Coping with loneliness on Valentine's Day

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SPRINGFIELD, Mo. -- In three days, many of us will celebrate Valentine's Day. Hopefully you made your reservations, and bought the flowers and candy. Couples are ready to celebrate their love.

For singles, though, it can be a long day.

"A lot of people deal with loneliness," said Stephanie Appleby, Executive Director of NAMI. "And that can trigger depression, anxiety, all kinds of things."

Appleby said this time of year leads to a spike in suicides through the Spring.

"So just pay particular attention to your neighbors, your friends, um, if you see someone going through something, if they aren't acting the same, they're withdrawing and it's a consistent situation," said Appleby. "It's ok to ask them are you feeling like harming yourself."

No matter where you are or what you do, you see the websites, the candy, the cards, everything to do with Valentine's Day. Part of dealing with it is it seems like there's always another holiday right around the corner."

"It's a constant reminder," said Appleby. "And again it's that pressure, the presure that you've gotta do for other people, maybe you don't have the money or be around people, maybe you don't have family."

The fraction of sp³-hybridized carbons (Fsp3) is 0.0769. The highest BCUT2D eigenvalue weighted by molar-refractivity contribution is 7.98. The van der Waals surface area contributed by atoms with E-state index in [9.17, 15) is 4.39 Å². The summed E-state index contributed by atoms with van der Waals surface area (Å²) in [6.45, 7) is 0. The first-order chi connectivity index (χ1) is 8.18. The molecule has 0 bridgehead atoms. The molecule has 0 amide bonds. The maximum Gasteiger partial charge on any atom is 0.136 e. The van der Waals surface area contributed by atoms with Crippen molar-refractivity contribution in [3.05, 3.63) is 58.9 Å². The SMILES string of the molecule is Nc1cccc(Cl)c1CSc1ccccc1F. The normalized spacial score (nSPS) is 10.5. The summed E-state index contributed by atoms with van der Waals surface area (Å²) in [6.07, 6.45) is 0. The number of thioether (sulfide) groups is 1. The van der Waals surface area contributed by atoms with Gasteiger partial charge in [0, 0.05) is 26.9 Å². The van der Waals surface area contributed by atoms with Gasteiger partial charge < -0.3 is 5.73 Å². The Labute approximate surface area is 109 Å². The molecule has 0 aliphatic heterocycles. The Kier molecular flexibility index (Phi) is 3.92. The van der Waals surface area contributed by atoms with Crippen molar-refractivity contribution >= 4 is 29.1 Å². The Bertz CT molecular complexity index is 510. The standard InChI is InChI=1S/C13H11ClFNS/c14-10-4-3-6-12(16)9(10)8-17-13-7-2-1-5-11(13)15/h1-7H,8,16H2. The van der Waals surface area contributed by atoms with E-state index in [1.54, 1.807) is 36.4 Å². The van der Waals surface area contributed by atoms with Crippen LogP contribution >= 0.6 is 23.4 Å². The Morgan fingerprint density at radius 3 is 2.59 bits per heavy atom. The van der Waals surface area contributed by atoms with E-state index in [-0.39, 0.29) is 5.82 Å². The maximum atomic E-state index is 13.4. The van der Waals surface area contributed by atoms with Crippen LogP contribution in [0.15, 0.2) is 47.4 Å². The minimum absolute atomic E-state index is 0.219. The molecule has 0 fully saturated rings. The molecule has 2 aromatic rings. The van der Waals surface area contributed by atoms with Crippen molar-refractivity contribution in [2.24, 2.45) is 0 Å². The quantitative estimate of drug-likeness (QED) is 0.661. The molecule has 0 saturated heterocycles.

Despite all the pressure, Appleby said you can always look in the mirror to help cope.

"You have to really dig deep and soul search and I think that this is a good day to remind yourself that you have a purpose," she said. "You're worth it, it's not just a romantic holiday, it's about love, so love yourself."

You can also be there for others who may need a little help.

"Check on the folks that you care about and that you love, I think that's a good reminder, um, that maybe we all don't have that support in place, so be that support for somebody else."

If you need to talk to someone, you can reach out to the NAMI Warm Line. That is a line a step below a crisis hotline. The Warm Line number is: 417-864-3676 or toll free at 1-877-535-4357.